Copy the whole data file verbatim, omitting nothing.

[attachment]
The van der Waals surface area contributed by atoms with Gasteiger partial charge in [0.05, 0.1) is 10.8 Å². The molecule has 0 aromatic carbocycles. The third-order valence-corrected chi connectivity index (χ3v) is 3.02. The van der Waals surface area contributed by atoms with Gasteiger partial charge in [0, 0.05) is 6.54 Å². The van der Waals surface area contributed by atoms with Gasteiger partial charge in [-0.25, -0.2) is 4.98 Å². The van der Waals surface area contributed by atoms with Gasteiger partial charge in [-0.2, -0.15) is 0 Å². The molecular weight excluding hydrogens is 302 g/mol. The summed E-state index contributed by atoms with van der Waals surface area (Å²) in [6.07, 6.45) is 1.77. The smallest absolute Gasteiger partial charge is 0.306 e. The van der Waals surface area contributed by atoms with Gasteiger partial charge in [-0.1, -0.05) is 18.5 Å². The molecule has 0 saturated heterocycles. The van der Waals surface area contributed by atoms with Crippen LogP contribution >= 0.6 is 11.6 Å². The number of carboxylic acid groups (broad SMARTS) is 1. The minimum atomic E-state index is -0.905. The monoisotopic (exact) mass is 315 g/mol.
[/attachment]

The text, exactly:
The van der Waals surface area contributed by atoms with Gasteiger partial charge in [0.05, 0.1) is 10.8 Å². The molecule has 0 aromatic carbocycles. The third-order valence-corrected chi connectivity index (χ3v) is 3.02. The van der Waals surface area contributed by atoms with Gasteiger partial charge in [0, 0.05) is 6.54 Å². The van der Waals surface area contributed by atoms with Gasteiger partial charge in [-0.25, -0.2) is 4.98 Å². The van der Waals surface area contributed by atoms with Gasteiger partial charge in [-0.2, -0.15) is 0 Å². The molecular weight excluding hydrogens is 302 g/mol. The summed E-state index contributed by atoms with van der Waals surface area (Å²) in [6.07, 6.45) is 1.77. The smallest absolute Gasteiger partial charge is 0.306 e. The van der Waals surface area contributed by atoms with Gasteiger partial charge in [-0.1, -0.05) is 18.5 Å². The molecule has 0 saturated heterocycles. The van der Waals surface area contributed by atoms with Crippen LogP contribution >= 0.6 is 11.6 Å². The number of carboxylic acid groups (broad SMARTS) is 1. The minimum atomic E-state index is -0.905. The monoisotopic (exact) mass is 315 g/mol.